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PLoS One. 2011; 6(1): e16169.
Published online Jan 13, 2011. doi:  10.1371/journal.pone.0016169
PMCID: PMC3020961

Role of Intestinal Bacteria in Gliadin-Induced Changes in Intestinal Mucosa: Study in Germ-Free Rats

François Leulier, Editor

Abstract

Background and Aims

Celiac disease (CD) is a chronic inflammatory disorder of the small intestine that is induced by dietary wheat gluten proteins (gliadins) in genetically predisposed individuals. The overgrowth of potentially pathogenic bacteria and infections has been suggested to contribute to CD pathogenesis. We aimed to study the effects of gliadin and various intestinal bacterial strains on mucosal barrier integrity, gliadin translocation, and cytokine production.

Methodology/Principal Findings

Changes in gut mucosa were assessed in the intestinal loops of inbred Wistar-AVN rats that were reared under germ-free conditions in the presence of various intestinal bacteria (enterobacteria and bifidobacteria isolated from CD patients and healthy children, respectively) and CD-triggering agents (gliadin and IFN-γ) by histology, scanning electron microscopy, immunofluorescence, and a rat cytokine antibody array. Adhesion of the bacterial strains to the IEC-6 rat cell line was evaluated in vitro.

Gliadin fragments alone or together with the proinflammatory cytokine interferon (IFN)-γ significantly decreased the number of goblet cells in the small intestine; this effect was more pronounced in the presence of Escherichia coli CBL2 and Shigella CBD8. Shigella CBD8 and IFN-γ induced the highest mucin secretion and greatest impairment in tight junctions and, consequently, translocation of gliadin fragments into the lamina propria. Shigella CBD8 and E. coli CBL2 strongly adhered to IEC-6 epithelial cells. The number of goblet cells in small intestine increased by the simultaneous incubation of Bifidobacterium bifidum IATA-ES2 with gliadin, IFN-γ and enterobacteria. B. bifidum IATA-ES2 also enhanced the production of chemotactic factors and inhibitors of metalloproteinases, which can contribute to gut mucosal protection.

Conclusions

Our results suggest that the composition of the intestinal microbiota affects the permeability of the intestinal mucosa and, consequently, could be involved in the early stages of CD pathogenesis.

Introduction

Mucosal surfaces of the gastrointestinal tract are continuously exposed to environmental stimuli. The intestinal epithelium constitutes the largest and most important barrier against external environmental agents and has two critical functions: to prevent the entry of harmful intraluminal microorganisms, antigens, and toxins and to enable the selective translocation of dietary nutrients and electrolytes into circulation.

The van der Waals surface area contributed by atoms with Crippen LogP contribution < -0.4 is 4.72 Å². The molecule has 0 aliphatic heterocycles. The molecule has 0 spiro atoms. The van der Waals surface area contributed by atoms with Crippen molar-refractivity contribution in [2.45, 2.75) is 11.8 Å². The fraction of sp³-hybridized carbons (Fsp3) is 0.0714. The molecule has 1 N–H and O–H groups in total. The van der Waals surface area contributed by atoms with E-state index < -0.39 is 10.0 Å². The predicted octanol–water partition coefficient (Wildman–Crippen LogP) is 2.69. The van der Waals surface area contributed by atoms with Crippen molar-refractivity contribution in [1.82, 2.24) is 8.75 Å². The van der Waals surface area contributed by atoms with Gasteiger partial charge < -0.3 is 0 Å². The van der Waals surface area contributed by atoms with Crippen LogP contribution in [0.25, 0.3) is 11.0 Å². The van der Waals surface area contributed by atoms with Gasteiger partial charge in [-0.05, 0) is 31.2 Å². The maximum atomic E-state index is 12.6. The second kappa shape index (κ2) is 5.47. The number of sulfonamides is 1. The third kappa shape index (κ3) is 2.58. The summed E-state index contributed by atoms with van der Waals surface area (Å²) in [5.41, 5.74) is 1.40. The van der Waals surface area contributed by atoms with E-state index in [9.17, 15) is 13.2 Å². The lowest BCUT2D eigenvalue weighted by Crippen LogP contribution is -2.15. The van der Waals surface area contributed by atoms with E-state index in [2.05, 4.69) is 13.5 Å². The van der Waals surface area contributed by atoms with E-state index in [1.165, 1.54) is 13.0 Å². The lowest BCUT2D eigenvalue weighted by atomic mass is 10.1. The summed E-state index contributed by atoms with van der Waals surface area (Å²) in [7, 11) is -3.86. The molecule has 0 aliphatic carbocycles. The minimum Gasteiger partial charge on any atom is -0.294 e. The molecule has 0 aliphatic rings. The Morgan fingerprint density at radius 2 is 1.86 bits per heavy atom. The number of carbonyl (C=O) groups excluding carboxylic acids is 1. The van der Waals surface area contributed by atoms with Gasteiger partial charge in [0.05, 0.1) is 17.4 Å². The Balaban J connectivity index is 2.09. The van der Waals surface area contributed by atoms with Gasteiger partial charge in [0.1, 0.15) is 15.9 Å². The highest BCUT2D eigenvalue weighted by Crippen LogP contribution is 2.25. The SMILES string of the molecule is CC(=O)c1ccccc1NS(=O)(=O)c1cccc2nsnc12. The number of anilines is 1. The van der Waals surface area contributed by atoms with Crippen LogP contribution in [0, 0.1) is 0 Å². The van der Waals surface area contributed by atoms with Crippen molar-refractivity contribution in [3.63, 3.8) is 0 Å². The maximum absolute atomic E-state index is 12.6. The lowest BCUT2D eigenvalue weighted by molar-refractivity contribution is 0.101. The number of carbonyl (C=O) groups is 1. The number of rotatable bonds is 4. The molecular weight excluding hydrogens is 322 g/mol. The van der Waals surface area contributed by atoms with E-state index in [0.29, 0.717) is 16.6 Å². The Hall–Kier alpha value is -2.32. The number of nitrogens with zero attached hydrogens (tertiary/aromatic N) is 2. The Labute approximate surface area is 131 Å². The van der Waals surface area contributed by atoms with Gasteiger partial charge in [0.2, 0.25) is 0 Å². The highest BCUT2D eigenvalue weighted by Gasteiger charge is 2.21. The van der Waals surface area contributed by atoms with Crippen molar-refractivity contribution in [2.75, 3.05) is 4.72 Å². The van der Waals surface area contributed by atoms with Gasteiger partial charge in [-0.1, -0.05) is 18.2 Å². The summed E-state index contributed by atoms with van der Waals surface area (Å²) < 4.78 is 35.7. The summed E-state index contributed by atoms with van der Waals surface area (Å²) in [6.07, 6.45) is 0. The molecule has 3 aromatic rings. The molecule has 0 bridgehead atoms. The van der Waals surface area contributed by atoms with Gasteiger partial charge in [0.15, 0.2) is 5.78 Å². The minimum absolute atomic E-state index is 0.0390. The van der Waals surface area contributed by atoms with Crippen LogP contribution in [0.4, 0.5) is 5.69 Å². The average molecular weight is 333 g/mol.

One of the basic properties of gut-associated lymphoid tissue (GALT) is oral tolerance (unresponsiveness) to harmless components of microbiota and diet. Inappropriate immunological reactions against food proteins, such as wheat components, can lead to the breakdown of oral tolerance and the development of intestinal immune disorders.

Celiac disease (CD) is a chronic immune-mediated enteropathy of small intestine that is triggered by dietary wheat gluten, or related rye and barley proteins in genetically susceptible individuals. More than 90% of patients carry HLA-DQ2/8 antigens. The expression of these high-risk haplotypes in general population, however, is 20% to 30%, only 3% to 5% of whom develop CD. The involvement of genes for cytokines interleukin (IL)-21 and IL-2 in CD pathogenesis has been reported recently [1][5]. The ingestion of gluten is the key environmental cause linked to the symptoms of CD, but also infections and the composition of the intestinal microbiota might play a role in CD pathogenesis [6][10]. Gluten proteins are partially hydrolyzed by peptidases in the gastrointestinal tract, so the gluten (gliadin)-derived peptides can cross the epithelium and be converted by tissue transglutaminase (TG) 2 into negatively charged peptides that have higher affinity for HLA-DQ2 and HLA-DQ8 molecules. Gliadin peptides are presented by dendritic cells (DC) to CD4+ α/β T lymphocytes in the jejunum. Activated gliadin-specific T cells up-regulate type 1 and 2 cytokines that activate other cell types. The substantial increase in interferon (IFN)-γ promotes a proinflammatory environment and the activation of tissue enzymes, including metalloproteinases and TG2, which are involved in CD pathogenesis [11][16].

The outermost barrier of gut mucosa is formed by a single layer of epithelial cells covered by thick, viscous and relatively impermeable gel layer produced by goblet cells – mucus. This mucus layer prevents direct contact between enteric pathogens and epithelial cell surfaces, contains binding sites for resident microbiota and maintains high concentrations of secretory IgA to prevent pathogens from attaching and entering. Moreover, Paneth cells producing various antimicrobial peptides or lysozymes strengthen the first-line of defense against harmful agents [17][19].

The integrity and function of the intestinal epithelium depend on a protein network that joins epithelial cells and consists of transmembrane complexes: tight junctions (TJs), adherens junctions, and desmosomes. TJs are present in most apical regions, where they selectively regulate the paracellular passage of ions and solutes and prevent the translocation of luminal antigens, microorganisms, and their toxins. TJs are formed by integral membrane proteins, primarily occludins and claudins. Claudins, a family of at least 24 proteins, are expressed in specific tissues; claudins 1-5 are expressed in the gut intestine. Occludins and claudins contain a binding domain for a complex of proteins - the zonula occludens (ZO-1, ZO-2, and ZO-3) - which is linked to the actin cytoskeleton and signaling proteins. Increased permeability of the epithelial barrier has been proposed to increase one's predisposition to intestinal inflammation and gastrointestinal diseases, including CD. Gluten and its component, gliadin were shown to alter the expression of TJ proteins and TJ-associated ZO-1 and stimulate the production of zonulin [20][23].